POSIX doesn't specify whether or not the last element of a pipeline is evaluated in a subshell. Some shells such as ksh93 and Bash >= 4.2 with shopt -s lastpipe enabled will run the while loop in this example in the original shell process, allowing any side-effects within to take effect. Therefore, portable scripts must be written in such a way as to not depend upon either behavior.

For workarounds for this and similar issues, please see Bash FAQ #24. It's a bit too long to fit here.

9. if [grep foo myfile]

Many beginners have an incorrect intuition about if statements brought about by seeing the very common pattern of an if keyword followed immediately by a [ or [[. This convinces people that the [ is somehow part of the if statement's syntax, just like parentheses used in C's if statement.

This is not the case! if takes a command. [ is a command, not a syntax marker for the if statement. It's equivalent to the test command, except that the final argument must be a ]. For example:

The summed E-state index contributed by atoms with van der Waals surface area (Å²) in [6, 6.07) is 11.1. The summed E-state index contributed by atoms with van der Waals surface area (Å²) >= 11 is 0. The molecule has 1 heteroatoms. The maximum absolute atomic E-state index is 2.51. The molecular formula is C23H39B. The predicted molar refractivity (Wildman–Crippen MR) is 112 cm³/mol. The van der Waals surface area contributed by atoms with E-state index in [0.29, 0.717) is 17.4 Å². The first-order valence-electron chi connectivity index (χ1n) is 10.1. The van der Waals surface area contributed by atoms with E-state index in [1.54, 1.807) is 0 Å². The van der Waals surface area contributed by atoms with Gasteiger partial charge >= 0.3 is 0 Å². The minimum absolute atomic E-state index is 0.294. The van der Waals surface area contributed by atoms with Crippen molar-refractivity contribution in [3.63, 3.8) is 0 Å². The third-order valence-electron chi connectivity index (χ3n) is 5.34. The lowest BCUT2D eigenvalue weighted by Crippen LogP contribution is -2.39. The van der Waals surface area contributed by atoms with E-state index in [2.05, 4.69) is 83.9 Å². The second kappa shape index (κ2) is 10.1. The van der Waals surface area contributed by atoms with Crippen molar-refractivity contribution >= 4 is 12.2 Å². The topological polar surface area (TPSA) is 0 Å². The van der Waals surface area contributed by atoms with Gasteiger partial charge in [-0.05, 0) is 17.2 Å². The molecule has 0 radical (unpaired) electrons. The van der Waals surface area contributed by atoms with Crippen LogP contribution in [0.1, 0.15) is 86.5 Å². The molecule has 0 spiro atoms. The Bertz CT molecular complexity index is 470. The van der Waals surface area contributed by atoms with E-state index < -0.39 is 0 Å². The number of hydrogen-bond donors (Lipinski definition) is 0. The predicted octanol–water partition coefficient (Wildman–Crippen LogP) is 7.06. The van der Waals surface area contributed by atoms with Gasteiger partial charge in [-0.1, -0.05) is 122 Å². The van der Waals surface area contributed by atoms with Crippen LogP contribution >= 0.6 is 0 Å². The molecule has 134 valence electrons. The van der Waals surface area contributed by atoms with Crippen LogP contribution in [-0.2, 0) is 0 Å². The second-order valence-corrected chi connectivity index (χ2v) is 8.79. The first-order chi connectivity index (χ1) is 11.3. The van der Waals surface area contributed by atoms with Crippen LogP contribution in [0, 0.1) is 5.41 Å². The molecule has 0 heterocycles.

if [ false ]; then echo "HELP"; fi
if test false; then echo "HELP"; fi

are equivalent — both checking that the argument "false" is non-empty. In both cases HELP will always be printed, to the surprise of programmers from other languages guessing about shell syntax.

The syntax of an if statement is:

elif <COMMANDS> # optional
else <COMMANDS> # optional
fi # required

Once again, [ is a command. It takes arguments like any other regular simple command. if is a compound command which contains other commands — and there is no [ in its syntax!

While bash has a builtin command [ and thus knows about [ it has nothing special to do with ]. Bash only passes ] as argument to the [ command, which requires ] to be the last argument only to make scripts look better.

There may be zero or more optional elif sections, and one optional else section.

The if compound command is made up of two or more sections containing lists of commands, each delimited by a then, elif, or else keyword, and is terminated by the fi keyword. The exit status of the final command of the first section and each subsequent elif section determines whether each corresponding then section is evaluated. Another elif is evaluated until one of the then sections is executed. If no then section is evaluated, then the else branch is taken, or if no else is given, the if block is complete and the overall if command returns 0 (true).